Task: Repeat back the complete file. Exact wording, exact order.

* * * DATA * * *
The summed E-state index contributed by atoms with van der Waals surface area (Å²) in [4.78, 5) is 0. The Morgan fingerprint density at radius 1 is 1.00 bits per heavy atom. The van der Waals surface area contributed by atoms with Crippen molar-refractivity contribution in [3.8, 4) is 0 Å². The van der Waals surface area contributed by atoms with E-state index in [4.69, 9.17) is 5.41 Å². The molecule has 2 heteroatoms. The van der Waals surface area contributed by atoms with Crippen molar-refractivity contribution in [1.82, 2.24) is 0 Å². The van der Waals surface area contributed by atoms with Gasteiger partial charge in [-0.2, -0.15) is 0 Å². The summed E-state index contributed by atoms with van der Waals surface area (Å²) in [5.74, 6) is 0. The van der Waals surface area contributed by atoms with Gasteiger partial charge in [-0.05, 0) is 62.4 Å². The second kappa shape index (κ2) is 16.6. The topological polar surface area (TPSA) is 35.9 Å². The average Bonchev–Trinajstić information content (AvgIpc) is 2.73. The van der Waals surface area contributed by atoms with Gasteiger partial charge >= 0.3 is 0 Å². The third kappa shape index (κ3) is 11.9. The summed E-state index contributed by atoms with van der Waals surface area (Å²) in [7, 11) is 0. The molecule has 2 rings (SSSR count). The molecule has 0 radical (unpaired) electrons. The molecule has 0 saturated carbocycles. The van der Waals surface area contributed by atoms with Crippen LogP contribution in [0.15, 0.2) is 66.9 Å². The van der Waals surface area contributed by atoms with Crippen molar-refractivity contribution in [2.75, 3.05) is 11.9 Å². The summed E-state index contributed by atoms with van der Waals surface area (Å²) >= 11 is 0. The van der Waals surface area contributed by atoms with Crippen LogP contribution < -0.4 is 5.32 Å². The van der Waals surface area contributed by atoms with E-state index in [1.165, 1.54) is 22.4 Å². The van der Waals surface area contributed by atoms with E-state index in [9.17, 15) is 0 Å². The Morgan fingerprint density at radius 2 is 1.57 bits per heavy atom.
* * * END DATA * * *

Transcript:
The summed E-state index contributed by atoms with van der Waals surface area (Å²) in [4.78, 5) is 0. The Morgan fingerprint density at radius 1 is 1.00 bits per heavy atom. The van der Waals surface area contributed by atoms with Crippen molar-refractivity contribution in [3.8, 4) is 0 Å². The van der Waals surface area contributed by atoms with E-state index in [4.69, 9.17) is 5.41 Å². The molecule has 2 heteroatoms. The van der Waals surface area contributed by atoms with Crippen molar-refractivity contribution in [1.82, 2.24) is 0 Å². The van der Waals surface area contributed by atoms with Gasteiger partial charge in [-0.2, -0.15) is 0 Å². The summed E-state index contributed by atoms with van der Waals surface area (Å²) in [5.74, 6) is 0. The van der Waals surface area contributed by atoms with Gasteiger partial charge in [-0.05, 0) is 62.4 Å². The second kappa shape index (κ2) is 16.6. The topological polar surface area (TPSA) is 35.9 Å². The average Bonchev–Trinajstić information content (AvgIpc) is 2.73. The van der Waals surface area contributed by atoms with Gasteiger partial charge >= 0.3 is 0 Å². The third kappa shape index (κ3) is 11.9. The summed E-state index contributed by atoms with van der Waals surface area (Å²) in [7, 11) is 0. The molecule has 2 rings (SSSR count). The molecule has 0 radical (unpaired) electrons. The molecule has 0 saturated carbocycles. The van der Waals surface area contributed by atoms with Crippen LogP contribution in [0.15, 0.2) is 66.9 Å². The van der Waals surface area contributed by atoms with Crippen molar-refractivity contribution in [2.75, 3.05) is 11.9 Å². The summed E-state index contributed by atoms with van der Waals surface area (Å²) >= 11 is 0. The van der Waals surface area contributed by atoms with Crippen LogP contribution < -0.4 is 5.32 Å². The van der Waals surface area contributed by atoms with E-state index in [1.165, 1.54) is 22.4 Å². The van der Waals surface area contributed by atoms with E-state index in [9.17, 15) is 0 Å². The Morgan fingerprint density at radius 2 is 1.57 bits per heavy atom.